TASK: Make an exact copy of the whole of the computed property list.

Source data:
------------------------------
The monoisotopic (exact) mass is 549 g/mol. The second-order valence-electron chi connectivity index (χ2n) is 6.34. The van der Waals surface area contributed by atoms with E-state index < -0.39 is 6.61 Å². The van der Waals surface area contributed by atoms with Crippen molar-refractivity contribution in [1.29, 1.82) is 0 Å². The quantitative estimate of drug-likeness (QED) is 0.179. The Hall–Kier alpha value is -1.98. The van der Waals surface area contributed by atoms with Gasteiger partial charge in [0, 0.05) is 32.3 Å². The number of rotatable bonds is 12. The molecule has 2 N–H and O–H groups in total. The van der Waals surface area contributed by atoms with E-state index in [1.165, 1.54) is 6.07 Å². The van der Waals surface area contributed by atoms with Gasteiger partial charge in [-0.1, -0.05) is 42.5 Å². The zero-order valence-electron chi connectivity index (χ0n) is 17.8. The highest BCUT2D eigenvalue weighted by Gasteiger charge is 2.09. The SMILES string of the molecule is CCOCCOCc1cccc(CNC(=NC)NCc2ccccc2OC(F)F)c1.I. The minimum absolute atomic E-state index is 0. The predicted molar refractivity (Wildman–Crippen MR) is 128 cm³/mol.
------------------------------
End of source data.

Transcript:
The monoisotopic (exact) mass is 549 g/mol. The second-order valence-electron chi connectivity index (χ2n) is 6.34. The van der Waals surface area contributed by atoms with E-state index < -0.39 is 6.61 Å². The van der Waals surface area contributed by atoms with Crippen molar-refractivity contribution in [1.29, 1.82) is 0 Å². The quantitative estimate of drug-likeness (QED) is 0.179. The Hall–Kier alpha value is -1.98. The van der Waals surface area contributed by atoms with Gasteiger partial charge in [0, 0.05) is 32.3 Å². The number of rotatable bonds is 12. The molecule has 2 N–H and O–H groups in total. The van der Waals surface area contributed by atoms with E-state index in [1.165, 1.54) is 6.07 Å². The van der Waals surface area contributed by atoms with Gasteiger partial charge in [-0.1, -0.05) is 42.5 Å². The zero-order valence-electron chi connectivity index (χ0n) is 17.8. The highest BCUT2D eigenvalue weighted by Gasteiger charge is 2.09. The SMILES string of the molecule is CCOCCOCc1cccc(CNC(=NC)NCc2ccccc2OC(F)F)c1.I. The minimum absolute atomic E-state index is 0. The predicted molar refractivity (Wildman–Crippen MR) is 128 cm³/mol.